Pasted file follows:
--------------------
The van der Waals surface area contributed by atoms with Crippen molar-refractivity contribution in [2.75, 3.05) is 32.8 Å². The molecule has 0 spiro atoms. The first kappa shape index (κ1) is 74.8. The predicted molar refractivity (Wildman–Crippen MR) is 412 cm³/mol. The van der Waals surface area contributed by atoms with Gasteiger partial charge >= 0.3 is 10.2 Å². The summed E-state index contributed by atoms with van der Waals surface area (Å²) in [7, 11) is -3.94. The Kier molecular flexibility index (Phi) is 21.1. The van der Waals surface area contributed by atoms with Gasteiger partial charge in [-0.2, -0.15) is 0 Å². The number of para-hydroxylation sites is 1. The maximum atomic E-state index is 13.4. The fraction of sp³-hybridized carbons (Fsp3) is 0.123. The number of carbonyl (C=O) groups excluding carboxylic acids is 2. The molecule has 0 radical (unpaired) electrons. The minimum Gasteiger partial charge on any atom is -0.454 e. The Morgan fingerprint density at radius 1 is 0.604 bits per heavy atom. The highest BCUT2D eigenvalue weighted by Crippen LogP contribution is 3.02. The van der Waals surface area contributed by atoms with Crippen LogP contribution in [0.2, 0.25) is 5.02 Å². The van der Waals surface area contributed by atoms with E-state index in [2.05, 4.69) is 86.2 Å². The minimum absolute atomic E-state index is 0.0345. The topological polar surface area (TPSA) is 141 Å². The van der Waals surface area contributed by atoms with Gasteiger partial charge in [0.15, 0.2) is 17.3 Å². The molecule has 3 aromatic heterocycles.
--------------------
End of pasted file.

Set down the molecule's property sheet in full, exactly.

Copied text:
The van der Waals surface area contributed by atoms with Crippen molar-refractivity contribution in [2.75, 3.05) is 32.8 Å². The molecule has 0 spiro atoms. The first kappa shape index (κ1) is 74.8. The predicted molar refractivity (Wildman–Crippen MR) is 412 cm³/mol. The van der Waals surface area contributed by atoms with Gasteiger partial charge >= 0.3 is 10.2 Å². The summed E-state index contributed by atoms with van der Waals surface area (Å²) in [7, 11) is -3.94. The Kier molecular flexibility index (Phi) is 21.1. The van der Waals surface area contributed by atoms with Gasteiger partial charge in [-0.2, -0.15) is 0 Å². The number of para-hydroxylation sites is 1. The maximum atomic E-state index is 13.4. The fraction of sp³-hybridized carbons (Fsp3) is 0.123. The number of carbonyl (C=O) groups excluding carboxylic acids is 2. The molecule has 0 radical (unpaired) electrons. The minimum Gasteiger partial charge on any atom is -0.454 e. The Morgan fingerprint density at radius 1 is 0.604 bits per heavy atom. The highest BCUT2D eigenvalue weighted by Crippen LogP contribution is 3.02. The van der Waals surface area contributed by atoms with Crippen LogP contribution in [0.2, 0.25) is 5.02 Å². The van der Waals surface area contributed by atoms with E-state index in [2.05, 4.69) is 86.2 Å². The minimum absolute atomic E-state index is 0.0345. The topological polar surface area (TPSA) is 141 Å². The van der Waals surface area contributed by atoms with Gasteiger partial charge in [0.15, 0.2) is 17.3 Å². The molecule has 3 aromatic heterocycles.